Note: "Visibility" package does not incorporate Event Management, which is at the core of IT operations—visibility into what? If you require Event Management, opting for the "Professional" package is necessary, although it includes various other components that you likely do not need and may already have. This underscores the critical importance of well-defined use cases, as you might find yourself purchasing a package with features that you do not fully utilize. If your use case involves conducting event management on production systems, be prepared for a potential surprise, as the licensing is configured based on Configuration Items (CI) and does not distinguish between environments.
Comparing to point solutions unveils alternative options in the market. Choosing 2 or 3 distinct products, even with some degree of fragmentation, becomes a feasible strategy if it leads to a cost reduction, offers better manageability, and scores higher on use cases, particularly in a cloud-centric approach.
If you manage multiple monitoring tools in cloud or observability environments, especially if your service providers have their own, consider Big Panda—an acclaimed platform renowned for its efficient and user-friendly event management. Big Panda has pioneered advanced AIOPS functionalities, adeptly detecting anomalies, predicting future events, and safeguarding your services through proactive self-healing. With its automated change detection feature and seamless integration with ServiceNow Change Management (or alternative platforms), it facilitates swift correlation to identify root causes. Impressively, many features now found in ITOM were already part of Big Panda's repertoire long before. This serves as a prime example of a point solution that has remained focused on its core strengths.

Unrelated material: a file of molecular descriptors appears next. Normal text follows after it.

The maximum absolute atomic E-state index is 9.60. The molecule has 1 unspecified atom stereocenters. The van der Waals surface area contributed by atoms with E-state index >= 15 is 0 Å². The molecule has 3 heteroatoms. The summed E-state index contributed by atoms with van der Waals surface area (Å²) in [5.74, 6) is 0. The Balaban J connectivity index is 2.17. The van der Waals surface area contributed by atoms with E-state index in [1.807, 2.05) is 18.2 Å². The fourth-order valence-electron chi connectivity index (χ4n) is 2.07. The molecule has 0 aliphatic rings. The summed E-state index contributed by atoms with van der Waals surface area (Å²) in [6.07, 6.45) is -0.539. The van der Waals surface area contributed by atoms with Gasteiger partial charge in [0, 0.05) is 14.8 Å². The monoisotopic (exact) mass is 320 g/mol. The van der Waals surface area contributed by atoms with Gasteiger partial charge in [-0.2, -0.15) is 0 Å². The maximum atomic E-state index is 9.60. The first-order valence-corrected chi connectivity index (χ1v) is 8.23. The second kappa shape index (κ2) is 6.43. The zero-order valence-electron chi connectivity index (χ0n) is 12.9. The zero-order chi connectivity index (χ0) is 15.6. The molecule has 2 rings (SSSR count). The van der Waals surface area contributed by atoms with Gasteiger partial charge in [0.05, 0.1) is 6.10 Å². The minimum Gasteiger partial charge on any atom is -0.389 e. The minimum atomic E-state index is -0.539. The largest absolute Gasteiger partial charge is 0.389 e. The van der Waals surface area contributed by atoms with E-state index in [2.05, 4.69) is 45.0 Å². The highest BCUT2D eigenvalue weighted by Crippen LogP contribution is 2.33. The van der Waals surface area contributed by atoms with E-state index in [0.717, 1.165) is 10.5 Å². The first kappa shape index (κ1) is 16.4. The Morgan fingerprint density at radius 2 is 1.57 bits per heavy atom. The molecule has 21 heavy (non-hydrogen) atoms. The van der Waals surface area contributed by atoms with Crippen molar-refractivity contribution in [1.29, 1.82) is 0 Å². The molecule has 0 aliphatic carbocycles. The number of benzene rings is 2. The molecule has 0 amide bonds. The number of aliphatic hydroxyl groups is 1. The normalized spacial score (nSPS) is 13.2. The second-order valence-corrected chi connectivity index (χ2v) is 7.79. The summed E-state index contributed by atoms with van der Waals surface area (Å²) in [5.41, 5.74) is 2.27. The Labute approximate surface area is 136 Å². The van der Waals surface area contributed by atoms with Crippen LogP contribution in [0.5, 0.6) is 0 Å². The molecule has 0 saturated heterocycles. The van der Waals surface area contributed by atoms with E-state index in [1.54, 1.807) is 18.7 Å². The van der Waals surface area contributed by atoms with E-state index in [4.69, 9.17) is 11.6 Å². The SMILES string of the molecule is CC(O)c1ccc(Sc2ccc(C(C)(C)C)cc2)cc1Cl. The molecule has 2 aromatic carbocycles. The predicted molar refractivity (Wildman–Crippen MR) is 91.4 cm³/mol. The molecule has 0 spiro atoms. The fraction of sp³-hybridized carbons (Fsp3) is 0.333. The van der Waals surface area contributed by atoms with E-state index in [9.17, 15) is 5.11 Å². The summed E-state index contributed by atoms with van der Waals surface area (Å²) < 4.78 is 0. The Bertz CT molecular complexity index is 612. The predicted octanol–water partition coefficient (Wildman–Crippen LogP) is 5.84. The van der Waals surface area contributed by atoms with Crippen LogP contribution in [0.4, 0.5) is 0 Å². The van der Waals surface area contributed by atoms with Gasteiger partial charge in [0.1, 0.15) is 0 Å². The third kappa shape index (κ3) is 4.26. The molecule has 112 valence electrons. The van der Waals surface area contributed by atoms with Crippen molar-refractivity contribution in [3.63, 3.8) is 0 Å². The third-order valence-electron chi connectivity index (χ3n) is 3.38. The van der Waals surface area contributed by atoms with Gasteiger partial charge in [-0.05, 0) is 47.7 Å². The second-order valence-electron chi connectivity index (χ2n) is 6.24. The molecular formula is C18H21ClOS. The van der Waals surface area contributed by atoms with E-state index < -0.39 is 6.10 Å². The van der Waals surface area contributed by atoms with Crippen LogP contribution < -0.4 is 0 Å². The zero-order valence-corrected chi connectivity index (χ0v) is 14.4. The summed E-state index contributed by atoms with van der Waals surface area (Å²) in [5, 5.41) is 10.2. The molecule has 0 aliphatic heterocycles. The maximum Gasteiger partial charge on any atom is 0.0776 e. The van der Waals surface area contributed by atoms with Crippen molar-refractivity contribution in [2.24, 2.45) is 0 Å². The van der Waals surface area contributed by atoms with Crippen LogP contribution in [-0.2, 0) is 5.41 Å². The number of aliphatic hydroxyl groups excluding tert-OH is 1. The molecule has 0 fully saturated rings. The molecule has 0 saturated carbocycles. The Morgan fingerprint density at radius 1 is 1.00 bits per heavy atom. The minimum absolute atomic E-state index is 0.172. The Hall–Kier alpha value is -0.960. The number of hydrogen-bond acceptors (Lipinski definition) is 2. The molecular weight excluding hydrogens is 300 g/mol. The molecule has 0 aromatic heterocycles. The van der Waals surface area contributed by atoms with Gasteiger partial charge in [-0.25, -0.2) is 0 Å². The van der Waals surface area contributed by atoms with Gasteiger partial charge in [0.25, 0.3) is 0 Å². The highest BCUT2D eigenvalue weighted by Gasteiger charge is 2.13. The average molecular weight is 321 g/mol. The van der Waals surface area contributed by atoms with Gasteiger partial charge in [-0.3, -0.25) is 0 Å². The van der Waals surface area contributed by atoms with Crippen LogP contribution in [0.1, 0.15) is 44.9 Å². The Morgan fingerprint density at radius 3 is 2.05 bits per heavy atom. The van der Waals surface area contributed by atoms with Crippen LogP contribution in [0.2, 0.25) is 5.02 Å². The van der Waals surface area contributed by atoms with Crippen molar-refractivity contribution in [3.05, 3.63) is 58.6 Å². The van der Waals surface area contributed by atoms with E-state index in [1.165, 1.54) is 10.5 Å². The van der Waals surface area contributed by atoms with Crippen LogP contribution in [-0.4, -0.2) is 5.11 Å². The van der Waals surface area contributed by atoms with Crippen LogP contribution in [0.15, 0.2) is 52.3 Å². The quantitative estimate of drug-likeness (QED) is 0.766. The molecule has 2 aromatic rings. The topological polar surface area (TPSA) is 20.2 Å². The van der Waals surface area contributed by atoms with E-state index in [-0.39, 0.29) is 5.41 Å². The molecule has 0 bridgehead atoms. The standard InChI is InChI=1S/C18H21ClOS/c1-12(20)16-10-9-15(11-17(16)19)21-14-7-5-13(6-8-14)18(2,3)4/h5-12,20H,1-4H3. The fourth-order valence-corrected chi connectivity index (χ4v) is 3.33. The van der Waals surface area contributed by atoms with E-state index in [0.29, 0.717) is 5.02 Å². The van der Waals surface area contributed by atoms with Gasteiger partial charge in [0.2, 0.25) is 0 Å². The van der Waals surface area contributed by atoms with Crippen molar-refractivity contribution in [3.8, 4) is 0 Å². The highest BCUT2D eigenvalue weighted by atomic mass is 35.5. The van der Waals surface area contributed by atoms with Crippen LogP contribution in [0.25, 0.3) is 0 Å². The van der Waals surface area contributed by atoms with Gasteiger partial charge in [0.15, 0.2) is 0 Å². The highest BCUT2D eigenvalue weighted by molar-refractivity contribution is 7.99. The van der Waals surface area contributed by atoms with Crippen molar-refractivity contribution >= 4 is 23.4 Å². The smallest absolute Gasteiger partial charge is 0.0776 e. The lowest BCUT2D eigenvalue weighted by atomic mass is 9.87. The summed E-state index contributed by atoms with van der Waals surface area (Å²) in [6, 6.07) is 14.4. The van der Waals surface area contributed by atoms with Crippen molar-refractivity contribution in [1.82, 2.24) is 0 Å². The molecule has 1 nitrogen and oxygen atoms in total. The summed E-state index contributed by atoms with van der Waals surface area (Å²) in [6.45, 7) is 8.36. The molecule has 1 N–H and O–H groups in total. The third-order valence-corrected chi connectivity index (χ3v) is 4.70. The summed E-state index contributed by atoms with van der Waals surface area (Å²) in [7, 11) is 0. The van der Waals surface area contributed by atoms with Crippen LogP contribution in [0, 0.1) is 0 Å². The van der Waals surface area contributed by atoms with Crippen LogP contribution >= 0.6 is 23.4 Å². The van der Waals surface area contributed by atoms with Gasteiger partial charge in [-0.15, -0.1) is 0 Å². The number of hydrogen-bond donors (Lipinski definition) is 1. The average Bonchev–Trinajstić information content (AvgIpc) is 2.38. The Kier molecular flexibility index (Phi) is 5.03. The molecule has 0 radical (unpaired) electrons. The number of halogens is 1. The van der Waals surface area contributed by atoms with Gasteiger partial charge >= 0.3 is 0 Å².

Several observability and infrastructure monitoring tools, including Dynatrace and LogicMonitor, come with built-in event management features. Additionally, most of them offer AIOps capabilities, enabling the execution of self-healing scripts through tools like Ansible or StackStorm. The scope of infrastructure monitoring spans servers, applications, networks, and cloud environments. With ServiceNow CMDB integration, there's no requirement for an additional discovery tool. (For the CMDB, the "Visibility" package is sufficient.)
In conclusion, exploring alternatives is crucial. Failing to research innovations in tooling and explore different vendors might limit your awareness of available options. Choosing a platform doesn't mean you need all of it, you can leverage other best in class solutions. While ServiceNow might excel in incident or change management, it doesn't necessarily dominate in discovery, event management, or service mapping. The power of choice is yours.
Smaller companies, such as ours, offer a unique perspective. It's crucial to carefully analyze cost structures and align them with your specific use cases. Begin with use cases that align with ITIL capabilities, evaluate them collaboratively with your teams, conduct adoption reviews, and reassess every six months. Clearly define priorities; if Service Mapping isn't a critical requirement, assign it a lower score—it's a nice-to-have, not a necessity. Always have a contingency plan in place.
We hope you enjoyed the read, it certainly took us back 20 plus years to the good old days where we had the best tools for the job. If you would like to talk to us about tooling, use cases, event management or AIOPS, feel free to reach out via email@example.com.